**Pre-Order the 2014 Prospect Guide

**Non-Pirates Rumors: Ike Davis, Mark Trumbo

**Winter Leagues: Polanco Leads Team to Win Over Contreras

**AFL: Dickerson Reaches Base Twice, Drives In Run In Loss

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Things everyone already know! While H&H did a great job overall with the team, when it came to Sanchez, Inge and John McDonald they stuck with them way too long and Sanchez put them out of games so early it was very hard to come back. The division was lost by 3 games and sticking with that experiment so long was really bad. And we all know as long as Inge and McDonald were on the bench it was a waste of space.
We won’t have these high draft picks we had in the past, hopefully if we do it will be through trades and not because we are losing again. So we can’t be tossing out our best prospects for iffy trades. Lets not forget where the team was at the break after a horrible start with a just a few key additions but mostly a homegrown line up.

Steve Zielinski

Sanchez, Inge and McDonald compiled a 1.6 fWAR last year. Add in Jones, McKenry, Pie and Snider to that trio and one exceeds 3 fWAR.


Tim, does the Pirates not willing to give a qualifying to Burnett affect the likelihood that they will make an offer to Liriano next year? Is so, doesn’t he become less valuable to the Pirates which would further support your trade propositions? There are a lot of assumptions here, but it is a question I have had ever since Burnett was not given a QO.

Wilbur Miller

“we’re days away from the Pirates making their first minor league signing”


Just thought I’d get that out of the way.


The Pirates wanted to sign Byrd, but if Byrd performs well and meets some incentive clauses in his contract with the Phillies they will have have Byrd for a 3rd year, his option. That means they would be paying him when he is 40. The Pirates have to make deals with their rising minor league stars in mind and years is something that is tougher for them to negotiate than money most of the time.
An example this year is that they have 2 of their young stars expected by June, a pitcher and an outfielder, that means they would not want to sign at least 2 big name free agent spots on their roster, since there is a possibility that they will lose A.J. that is one spot, they need a right fielder that is the 2nd spot. The only place they might spend some money is 1st base IMO, the rest of the moves probably will be minor league moves, possibly a Karstens to a minor league deal or someone else or a reclamation move.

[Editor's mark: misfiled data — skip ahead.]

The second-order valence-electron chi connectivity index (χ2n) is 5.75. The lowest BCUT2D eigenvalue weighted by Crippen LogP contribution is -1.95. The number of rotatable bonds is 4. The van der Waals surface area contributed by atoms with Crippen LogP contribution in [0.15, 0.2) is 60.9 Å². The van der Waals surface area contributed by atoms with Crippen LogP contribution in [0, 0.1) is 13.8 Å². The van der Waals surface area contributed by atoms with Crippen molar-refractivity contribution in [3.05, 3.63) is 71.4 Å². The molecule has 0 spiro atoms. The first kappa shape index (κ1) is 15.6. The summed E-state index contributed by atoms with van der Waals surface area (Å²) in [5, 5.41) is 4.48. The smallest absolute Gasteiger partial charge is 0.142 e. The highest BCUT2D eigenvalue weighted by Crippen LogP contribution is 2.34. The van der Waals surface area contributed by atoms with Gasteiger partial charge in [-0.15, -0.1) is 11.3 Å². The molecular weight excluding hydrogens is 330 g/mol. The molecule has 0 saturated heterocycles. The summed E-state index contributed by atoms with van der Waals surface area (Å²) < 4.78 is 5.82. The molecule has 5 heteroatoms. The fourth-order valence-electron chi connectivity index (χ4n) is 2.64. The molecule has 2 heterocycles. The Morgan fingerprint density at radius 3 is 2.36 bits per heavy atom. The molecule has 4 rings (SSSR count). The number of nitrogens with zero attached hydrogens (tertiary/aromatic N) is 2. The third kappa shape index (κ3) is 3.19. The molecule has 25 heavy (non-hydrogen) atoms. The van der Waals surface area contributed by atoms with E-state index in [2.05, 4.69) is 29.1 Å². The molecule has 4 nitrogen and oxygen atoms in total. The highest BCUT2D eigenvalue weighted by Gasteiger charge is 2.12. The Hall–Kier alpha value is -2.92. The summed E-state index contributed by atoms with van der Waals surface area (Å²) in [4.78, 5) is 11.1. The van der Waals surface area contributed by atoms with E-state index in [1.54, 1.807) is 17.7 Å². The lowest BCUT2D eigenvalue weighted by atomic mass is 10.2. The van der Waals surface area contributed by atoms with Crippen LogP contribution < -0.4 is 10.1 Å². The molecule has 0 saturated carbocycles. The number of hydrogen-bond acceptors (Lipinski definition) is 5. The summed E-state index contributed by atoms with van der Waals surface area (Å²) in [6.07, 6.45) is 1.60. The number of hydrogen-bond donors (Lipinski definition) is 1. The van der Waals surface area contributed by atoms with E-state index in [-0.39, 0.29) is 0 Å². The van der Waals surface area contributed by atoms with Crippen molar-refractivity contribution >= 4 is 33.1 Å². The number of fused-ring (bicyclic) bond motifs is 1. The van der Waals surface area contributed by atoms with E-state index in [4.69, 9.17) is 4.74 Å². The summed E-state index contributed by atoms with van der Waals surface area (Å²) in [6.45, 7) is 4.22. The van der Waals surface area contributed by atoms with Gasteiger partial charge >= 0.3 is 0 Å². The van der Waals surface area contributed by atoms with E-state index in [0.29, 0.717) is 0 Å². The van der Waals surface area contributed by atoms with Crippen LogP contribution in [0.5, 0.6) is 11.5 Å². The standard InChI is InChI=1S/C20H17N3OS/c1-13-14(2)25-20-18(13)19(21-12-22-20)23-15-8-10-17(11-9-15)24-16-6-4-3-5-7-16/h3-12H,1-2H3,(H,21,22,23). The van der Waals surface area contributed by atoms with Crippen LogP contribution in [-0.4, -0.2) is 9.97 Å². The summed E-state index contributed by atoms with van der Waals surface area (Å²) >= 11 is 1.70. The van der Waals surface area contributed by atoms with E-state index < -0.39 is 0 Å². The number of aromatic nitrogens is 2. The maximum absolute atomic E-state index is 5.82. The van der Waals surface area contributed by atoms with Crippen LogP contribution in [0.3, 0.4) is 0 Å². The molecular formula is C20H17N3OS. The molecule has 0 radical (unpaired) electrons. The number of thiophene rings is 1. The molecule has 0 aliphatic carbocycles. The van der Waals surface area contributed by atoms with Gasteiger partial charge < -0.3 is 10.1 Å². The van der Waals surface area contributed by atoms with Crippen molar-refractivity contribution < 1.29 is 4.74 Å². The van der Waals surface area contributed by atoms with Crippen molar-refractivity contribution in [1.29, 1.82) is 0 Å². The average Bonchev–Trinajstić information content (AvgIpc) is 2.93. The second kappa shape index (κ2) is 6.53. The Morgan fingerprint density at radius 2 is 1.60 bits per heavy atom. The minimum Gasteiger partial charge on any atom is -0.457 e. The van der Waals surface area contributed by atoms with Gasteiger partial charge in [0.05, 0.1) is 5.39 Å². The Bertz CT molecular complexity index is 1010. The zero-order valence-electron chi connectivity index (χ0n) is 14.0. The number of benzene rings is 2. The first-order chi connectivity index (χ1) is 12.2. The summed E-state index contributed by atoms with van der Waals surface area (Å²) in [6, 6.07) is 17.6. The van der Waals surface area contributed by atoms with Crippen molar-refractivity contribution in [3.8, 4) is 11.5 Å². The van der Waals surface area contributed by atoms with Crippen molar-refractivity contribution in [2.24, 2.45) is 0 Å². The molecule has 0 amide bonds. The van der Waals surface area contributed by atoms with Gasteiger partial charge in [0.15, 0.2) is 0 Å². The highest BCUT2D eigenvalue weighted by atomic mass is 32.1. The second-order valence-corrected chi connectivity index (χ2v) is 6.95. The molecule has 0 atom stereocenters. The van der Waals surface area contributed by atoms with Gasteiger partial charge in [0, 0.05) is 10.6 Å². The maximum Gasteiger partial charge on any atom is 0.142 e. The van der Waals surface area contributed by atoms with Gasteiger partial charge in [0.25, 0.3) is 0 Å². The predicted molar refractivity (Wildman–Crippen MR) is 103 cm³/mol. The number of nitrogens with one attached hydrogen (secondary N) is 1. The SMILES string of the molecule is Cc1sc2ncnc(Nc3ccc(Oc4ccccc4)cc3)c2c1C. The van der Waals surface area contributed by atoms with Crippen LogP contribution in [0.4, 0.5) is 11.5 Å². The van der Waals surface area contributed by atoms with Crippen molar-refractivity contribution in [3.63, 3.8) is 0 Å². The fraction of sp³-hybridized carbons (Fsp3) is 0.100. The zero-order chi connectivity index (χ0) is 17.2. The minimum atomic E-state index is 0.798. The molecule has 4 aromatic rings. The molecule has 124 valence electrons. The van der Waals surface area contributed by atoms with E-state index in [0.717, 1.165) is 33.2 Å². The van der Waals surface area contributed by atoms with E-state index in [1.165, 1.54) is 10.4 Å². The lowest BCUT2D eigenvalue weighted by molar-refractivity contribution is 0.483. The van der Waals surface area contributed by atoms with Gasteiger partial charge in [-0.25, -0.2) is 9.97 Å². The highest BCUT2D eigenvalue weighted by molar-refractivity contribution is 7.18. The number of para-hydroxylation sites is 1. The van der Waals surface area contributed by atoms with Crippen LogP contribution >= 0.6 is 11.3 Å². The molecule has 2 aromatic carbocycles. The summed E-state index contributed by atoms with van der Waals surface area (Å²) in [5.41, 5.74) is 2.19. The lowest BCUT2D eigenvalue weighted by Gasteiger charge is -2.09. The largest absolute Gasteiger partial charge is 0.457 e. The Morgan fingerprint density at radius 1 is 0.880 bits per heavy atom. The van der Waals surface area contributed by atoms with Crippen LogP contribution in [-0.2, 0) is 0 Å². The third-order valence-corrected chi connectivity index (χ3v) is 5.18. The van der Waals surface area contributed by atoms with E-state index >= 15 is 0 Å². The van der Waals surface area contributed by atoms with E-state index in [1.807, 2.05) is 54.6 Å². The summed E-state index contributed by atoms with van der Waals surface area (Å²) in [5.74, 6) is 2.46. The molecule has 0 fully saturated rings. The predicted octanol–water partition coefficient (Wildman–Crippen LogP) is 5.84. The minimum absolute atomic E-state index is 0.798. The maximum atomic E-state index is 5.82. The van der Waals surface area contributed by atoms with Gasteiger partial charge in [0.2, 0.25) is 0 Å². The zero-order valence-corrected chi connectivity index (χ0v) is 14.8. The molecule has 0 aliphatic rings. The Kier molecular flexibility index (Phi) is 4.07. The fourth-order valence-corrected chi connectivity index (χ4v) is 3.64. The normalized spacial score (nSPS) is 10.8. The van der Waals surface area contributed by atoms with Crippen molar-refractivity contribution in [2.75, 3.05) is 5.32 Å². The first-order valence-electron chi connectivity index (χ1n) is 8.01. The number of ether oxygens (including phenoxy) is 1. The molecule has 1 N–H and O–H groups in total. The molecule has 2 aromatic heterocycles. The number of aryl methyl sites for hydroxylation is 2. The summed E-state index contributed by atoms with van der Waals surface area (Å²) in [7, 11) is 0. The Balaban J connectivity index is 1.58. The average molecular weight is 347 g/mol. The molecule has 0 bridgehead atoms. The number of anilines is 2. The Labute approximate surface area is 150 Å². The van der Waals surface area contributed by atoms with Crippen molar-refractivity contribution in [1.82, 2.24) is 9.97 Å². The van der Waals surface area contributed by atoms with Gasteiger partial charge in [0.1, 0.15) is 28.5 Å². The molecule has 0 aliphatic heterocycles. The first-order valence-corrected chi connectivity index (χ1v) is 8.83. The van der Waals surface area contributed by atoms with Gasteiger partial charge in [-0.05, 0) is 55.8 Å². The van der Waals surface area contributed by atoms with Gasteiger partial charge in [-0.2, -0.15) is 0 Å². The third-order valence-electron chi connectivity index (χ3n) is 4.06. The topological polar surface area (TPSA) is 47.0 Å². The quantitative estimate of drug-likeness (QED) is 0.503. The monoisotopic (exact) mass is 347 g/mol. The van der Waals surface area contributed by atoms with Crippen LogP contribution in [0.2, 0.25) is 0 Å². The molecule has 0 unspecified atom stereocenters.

Having said all this, the Pirates will probably do the opposite.
The possibility is there for the Pirates to make a huge trade also.


L: Every day we hear more good news from the DR regarding Gregory Polanco – I like the average. the power, the RBI’s, but what is really big is the fact that his W/K is excellent. Defensively, the guy is a monster, and I would not look for anything in RF this off-season. Other than re-signing AJ Burnett, I would not look for anything along pitching lines because Jameson Taillon is going to be riding that same bus to PNC as Polanco. There are not a lot of guys available that play 1B, so I see the Pirates signing Loney or Morneau for a few years. IMO, Morneau fits better and has a larger upside, and his rep in the clubhouse and the community makes it a no-brainer. What will Karstens give us that we do not already have with younger and stronger pitchers already on the 40 man roster? Our emphasis has to be on young first basemen in other systems who are blocked, therefore their present teams would be willing to trade them. Two I like are Matt Skole, 24, of the Nationals – he is playing in the AFL after missing all of 2013 with an elbow injury on his non-throwing arm, and Dan Vogelbach, 20, of the Cubs who played at Lo A/Hi A in 2013. Both are LH hitters, RH throwers and are above average to excellent fielders.

Mr. Goodkat

I don’t think they NEED to spend big money on a pitcher, but I would not stand pat. I like the idea of adding a bounce back candidate or at least a back-end, MLB-caliber pitcher on the cheap.

Taillon SHOULD be up in June/July next year, but I don’t think you count on that, and have him penciled in to the plans already. He might open the season pitching dreadful for some reason. He could get hurt. Some part of his game could be exposed, and the Pirates may want him to work it out in AAA a bit longer, etc…

Also, injuries in the rotation happen. How many starting pitchers did we go through last year? Burnett, Wandy, Gomez, Sanchez, Locke, Morton, Frankie, Cole, Cumpton, Johnson…that’s 10 and I’m sure I’m missing at least one.

Sanchez is gone. Gomez is your ideal swingman. With question marks surrounding Taillon, Wandy, and Locke’s performances, and the possible departures of Burnett and Johnson…you could definitely argue there is a need for an MLB arm.

And that’s not even considering the idea that one of these guys could get dealt.


If I recall at the time, the Pirates did not want to go 4 years with Jackson and if I remember correctly he was not one of those players that desired to come to Pittsburgh.


Interesting points, Tim, but I’m not sure I agree.

Just going from last season, you could say Liriano, Sanchez and Karstens were 3 bounce back candidates, and they hit on one. Which was great, don’t get me wrong.